All you wanted to know about Lincoln Road #4

//All you wanted to know about Lincoln Road #4

All you wanted to know about Lincoln Road #4

2018-09-24T16:53:15+00:00September 24th, 2018|Lincoln Rd Upgrade|

All you wanted to know about Lincoln Road

…and were too scared to ask. by Auckland Transport

Artist’s impressions of the median barrier in Lincoln Road

At the end of the August article we said that the traffic survey data we have been collecting, will open up some fascinating opportunities. It will enable us to model traffic flows for a whole range of purposes that potentially will help both properties on the road and also the daily road users. It will also enable us to establish what is the best function for the transit lane.

The traffic flow data that was used to create this project is now very much out of date. Since then NZTA has improved the motorway causeway and Te Atatu motorway interchange and built the Waterview Tunnels. AT has rebuilt Te Atatu Road and introduced improved public transport services. And more people have modified their commuting habits to choose Public Transport over sitting in a single occupant vehicle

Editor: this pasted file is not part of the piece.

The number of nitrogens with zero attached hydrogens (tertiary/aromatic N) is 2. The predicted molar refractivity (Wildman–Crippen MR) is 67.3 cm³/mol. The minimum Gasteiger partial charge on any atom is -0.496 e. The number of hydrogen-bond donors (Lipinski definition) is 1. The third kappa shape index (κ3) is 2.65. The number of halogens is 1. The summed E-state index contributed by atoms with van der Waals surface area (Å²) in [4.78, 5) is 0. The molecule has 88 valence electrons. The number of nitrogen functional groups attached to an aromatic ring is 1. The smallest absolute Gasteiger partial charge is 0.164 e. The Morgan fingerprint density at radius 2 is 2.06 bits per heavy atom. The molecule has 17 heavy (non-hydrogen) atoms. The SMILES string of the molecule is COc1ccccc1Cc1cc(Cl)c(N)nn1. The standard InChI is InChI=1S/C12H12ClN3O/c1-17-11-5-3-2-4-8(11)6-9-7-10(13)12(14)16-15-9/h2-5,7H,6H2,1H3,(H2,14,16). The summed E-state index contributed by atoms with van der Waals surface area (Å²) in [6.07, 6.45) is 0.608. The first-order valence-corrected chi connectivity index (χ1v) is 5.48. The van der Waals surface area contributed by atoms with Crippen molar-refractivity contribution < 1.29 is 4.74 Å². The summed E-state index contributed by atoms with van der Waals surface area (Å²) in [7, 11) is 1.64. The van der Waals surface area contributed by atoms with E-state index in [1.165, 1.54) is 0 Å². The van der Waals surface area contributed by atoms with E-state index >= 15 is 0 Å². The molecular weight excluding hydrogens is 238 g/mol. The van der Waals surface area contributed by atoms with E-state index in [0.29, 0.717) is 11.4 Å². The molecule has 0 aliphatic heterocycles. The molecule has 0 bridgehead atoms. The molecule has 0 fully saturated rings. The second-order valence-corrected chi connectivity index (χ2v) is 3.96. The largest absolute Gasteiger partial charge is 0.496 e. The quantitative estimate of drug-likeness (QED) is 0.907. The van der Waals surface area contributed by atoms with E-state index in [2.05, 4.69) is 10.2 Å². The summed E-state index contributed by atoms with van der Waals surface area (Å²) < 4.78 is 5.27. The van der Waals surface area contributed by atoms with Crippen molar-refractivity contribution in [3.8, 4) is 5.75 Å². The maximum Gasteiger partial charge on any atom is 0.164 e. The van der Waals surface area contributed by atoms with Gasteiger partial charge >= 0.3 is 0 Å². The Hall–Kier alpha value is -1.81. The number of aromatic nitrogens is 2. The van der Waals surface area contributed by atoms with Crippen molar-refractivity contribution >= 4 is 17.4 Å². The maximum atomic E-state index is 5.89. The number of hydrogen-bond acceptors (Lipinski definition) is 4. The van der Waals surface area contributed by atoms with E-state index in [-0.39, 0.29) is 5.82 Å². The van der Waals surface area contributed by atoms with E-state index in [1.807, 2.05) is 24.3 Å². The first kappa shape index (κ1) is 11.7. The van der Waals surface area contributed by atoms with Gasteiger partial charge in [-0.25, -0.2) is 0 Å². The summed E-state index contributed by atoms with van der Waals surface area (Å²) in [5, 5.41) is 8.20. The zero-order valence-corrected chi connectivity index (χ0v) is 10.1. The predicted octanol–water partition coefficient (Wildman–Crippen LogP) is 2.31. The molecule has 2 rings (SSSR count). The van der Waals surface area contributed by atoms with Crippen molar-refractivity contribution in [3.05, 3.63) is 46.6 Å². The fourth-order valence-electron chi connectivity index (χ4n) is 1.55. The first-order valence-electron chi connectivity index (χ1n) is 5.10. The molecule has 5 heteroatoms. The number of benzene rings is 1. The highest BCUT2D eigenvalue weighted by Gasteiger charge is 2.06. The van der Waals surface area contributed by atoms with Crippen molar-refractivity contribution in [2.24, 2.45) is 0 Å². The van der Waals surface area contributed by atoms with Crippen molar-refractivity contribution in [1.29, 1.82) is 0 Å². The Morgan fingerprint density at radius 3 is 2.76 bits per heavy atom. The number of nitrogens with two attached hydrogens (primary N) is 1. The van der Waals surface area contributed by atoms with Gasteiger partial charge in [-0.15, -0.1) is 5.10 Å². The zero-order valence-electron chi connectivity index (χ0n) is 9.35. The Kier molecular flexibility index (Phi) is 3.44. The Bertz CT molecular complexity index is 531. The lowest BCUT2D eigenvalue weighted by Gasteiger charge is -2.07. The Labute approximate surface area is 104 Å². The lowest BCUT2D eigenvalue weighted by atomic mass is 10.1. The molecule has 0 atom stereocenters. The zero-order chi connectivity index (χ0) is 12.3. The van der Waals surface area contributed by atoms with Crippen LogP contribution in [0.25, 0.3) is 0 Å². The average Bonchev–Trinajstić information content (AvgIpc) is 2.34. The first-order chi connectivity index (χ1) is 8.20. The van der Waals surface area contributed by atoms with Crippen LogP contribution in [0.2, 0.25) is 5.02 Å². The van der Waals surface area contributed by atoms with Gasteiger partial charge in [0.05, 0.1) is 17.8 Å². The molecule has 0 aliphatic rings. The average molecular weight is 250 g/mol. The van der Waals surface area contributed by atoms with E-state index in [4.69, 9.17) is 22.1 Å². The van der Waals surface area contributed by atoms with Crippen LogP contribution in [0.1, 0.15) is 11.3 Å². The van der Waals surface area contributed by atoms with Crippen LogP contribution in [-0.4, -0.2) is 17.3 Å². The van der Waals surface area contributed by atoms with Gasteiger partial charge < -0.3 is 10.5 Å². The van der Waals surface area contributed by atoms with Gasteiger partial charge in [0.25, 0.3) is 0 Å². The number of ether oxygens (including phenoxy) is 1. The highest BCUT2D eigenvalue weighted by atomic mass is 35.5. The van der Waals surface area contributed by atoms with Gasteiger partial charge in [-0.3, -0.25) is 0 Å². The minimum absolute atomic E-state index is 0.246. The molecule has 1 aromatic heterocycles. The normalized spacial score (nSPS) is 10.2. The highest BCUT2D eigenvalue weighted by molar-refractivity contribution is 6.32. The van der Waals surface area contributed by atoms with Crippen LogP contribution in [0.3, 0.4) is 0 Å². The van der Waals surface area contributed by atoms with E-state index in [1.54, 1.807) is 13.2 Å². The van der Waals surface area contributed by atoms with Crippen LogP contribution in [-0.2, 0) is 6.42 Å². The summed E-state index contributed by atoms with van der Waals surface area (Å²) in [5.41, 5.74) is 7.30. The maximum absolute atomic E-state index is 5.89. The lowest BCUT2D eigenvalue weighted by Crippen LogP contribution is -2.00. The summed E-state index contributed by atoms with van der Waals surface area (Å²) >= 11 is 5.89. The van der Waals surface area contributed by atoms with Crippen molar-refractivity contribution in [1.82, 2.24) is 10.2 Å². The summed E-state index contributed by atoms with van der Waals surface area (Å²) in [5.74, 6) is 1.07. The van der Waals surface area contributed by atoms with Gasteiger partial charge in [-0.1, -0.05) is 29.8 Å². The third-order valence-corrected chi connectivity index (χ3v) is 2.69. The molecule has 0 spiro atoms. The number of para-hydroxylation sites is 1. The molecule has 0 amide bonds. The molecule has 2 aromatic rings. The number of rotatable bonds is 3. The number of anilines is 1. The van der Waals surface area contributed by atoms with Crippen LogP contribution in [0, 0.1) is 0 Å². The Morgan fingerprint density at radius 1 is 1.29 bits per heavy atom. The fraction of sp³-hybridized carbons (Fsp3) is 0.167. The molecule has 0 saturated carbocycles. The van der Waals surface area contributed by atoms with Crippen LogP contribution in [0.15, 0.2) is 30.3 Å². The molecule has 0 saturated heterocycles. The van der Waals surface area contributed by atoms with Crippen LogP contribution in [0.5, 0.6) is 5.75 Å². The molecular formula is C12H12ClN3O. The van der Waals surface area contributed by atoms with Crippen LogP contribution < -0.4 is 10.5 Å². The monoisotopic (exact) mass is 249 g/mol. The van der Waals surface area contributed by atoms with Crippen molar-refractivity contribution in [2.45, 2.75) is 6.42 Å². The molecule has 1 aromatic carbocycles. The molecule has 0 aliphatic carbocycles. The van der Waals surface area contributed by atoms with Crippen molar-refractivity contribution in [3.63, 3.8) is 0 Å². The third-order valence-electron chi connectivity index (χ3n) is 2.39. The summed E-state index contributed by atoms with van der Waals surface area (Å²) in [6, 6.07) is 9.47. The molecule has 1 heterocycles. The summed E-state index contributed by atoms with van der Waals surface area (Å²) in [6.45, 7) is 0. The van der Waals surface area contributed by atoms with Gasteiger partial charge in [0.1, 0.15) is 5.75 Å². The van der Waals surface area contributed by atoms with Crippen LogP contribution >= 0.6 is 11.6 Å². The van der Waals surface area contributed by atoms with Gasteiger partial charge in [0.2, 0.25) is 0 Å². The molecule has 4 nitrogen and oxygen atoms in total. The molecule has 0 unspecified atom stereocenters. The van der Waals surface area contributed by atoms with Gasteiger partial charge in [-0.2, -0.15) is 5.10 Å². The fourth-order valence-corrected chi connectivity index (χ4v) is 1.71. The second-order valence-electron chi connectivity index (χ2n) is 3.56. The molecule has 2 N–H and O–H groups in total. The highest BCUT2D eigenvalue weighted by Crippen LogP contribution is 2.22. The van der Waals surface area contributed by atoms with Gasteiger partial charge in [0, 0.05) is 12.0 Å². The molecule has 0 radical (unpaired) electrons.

All of these things have an impact on both present and predicted traffic flows. However, six or seven years ago we were predicting the outcomes of all these improvements and had to wait to see how accurate those predictions were. Now we have the data taken from actual results and using this information, we can compare what was predicted with what actually happened, to give us even more reliable predictions and models for the future.

Traffic flow data was gathered using CCTV cameras and electronic tracking systems.

The CCTV footage was taken across a very wide area from Te Atatu Road to Swanson. The information gathered will be fed into a computer system that can map the traffic patterns. The other system was over a smaller footprint but it tracked the electronic signature of portable devices in vehicles from point to point along various roads, and importantly, Lincoln Road.